Characterizing anger-related affect in individuals with posttraumatic stress disorder using ecological momentary assessment.
This study employed secondary analyses of existing ecological momentary assessment (EMA) data to characterize hostile and irritable affect in the day-to-day experience of 52 smokers with, and 65 smokers without, posttraumatic stress disorder (PTSD). EMA monitoring occurred over a mean of 8.2 days, and participants responded to an average of 2.8 random prompts/day. Analyses included Wilcoxon rank sum tests of group differences, and path analyses of cross-lagged multilevel models. Participants with PTSD endorsed a significantly higher proportion of total EMA entries indicating hostile affect and irritable affect than did individuals without PTSD. Cross-lagged analyses indicated that over a period of hours, PTSD symptoms significantly predicted subsequent hostile and irritable affect, but hostile and irritable affect did not predict subsequent PTSD symptoms. Findings suggest that day-to-day exposure to PTSD-related trauma cues may contribute to chronically elevated levels of anger-related affect. Such heightened affective arousal may, in turn, underlie an increased risk for verbal or physical aggression, as well as other health and quality-of-life related impairments associated with PTSD. Clinical implications include conceptualizing anger treatment in the broader context of trauma history and symptoms, and specifically targeting physiological arousal and maladaptive hostile cognitions triggered by trauma reminders in patients with PTSD.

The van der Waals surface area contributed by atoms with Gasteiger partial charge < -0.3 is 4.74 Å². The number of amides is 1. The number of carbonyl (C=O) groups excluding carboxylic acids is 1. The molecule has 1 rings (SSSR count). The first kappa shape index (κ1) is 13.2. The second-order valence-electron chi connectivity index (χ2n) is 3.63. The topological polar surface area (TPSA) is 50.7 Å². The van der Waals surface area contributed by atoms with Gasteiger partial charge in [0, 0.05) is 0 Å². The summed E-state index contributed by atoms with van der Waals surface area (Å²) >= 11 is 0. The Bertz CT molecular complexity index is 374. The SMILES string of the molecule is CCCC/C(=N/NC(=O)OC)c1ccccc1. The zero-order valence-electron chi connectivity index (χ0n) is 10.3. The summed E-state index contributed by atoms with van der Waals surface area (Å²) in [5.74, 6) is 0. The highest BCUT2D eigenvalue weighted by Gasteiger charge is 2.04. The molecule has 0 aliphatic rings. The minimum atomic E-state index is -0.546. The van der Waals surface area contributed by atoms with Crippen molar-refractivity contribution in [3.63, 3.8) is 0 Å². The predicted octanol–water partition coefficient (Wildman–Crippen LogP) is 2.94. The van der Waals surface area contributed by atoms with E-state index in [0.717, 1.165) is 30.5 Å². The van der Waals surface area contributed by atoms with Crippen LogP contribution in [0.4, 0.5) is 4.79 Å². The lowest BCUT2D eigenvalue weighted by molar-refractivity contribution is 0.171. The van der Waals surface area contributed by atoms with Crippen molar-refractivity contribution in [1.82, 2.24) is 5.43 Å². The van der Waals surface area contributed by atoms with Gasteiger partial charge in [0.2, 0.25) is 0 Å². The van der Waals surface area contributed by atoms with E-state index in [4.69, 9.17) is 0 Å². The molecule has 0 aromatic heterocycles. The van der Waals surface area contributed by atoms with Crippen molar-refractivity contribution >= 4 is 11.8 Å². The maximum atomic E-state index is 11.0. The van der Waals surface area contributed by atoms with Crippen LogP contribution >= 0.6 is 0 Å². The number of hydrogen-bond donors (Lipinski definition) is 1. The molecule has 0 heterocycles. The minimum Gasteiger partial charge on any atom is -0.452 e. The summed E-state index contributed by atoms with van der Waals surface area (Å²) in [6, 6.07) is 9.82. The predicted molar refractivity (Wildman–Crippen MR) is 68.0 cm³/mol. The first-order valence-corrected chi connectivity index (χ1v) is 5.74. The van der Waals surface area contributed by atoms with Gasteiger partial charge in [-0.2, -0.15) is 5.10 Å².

Van Voorhees, EE; Dennis, PA; Elbogen, EB; Fuemmeler, B; Neal, LC; Calhoun, PS; Beckham, JC
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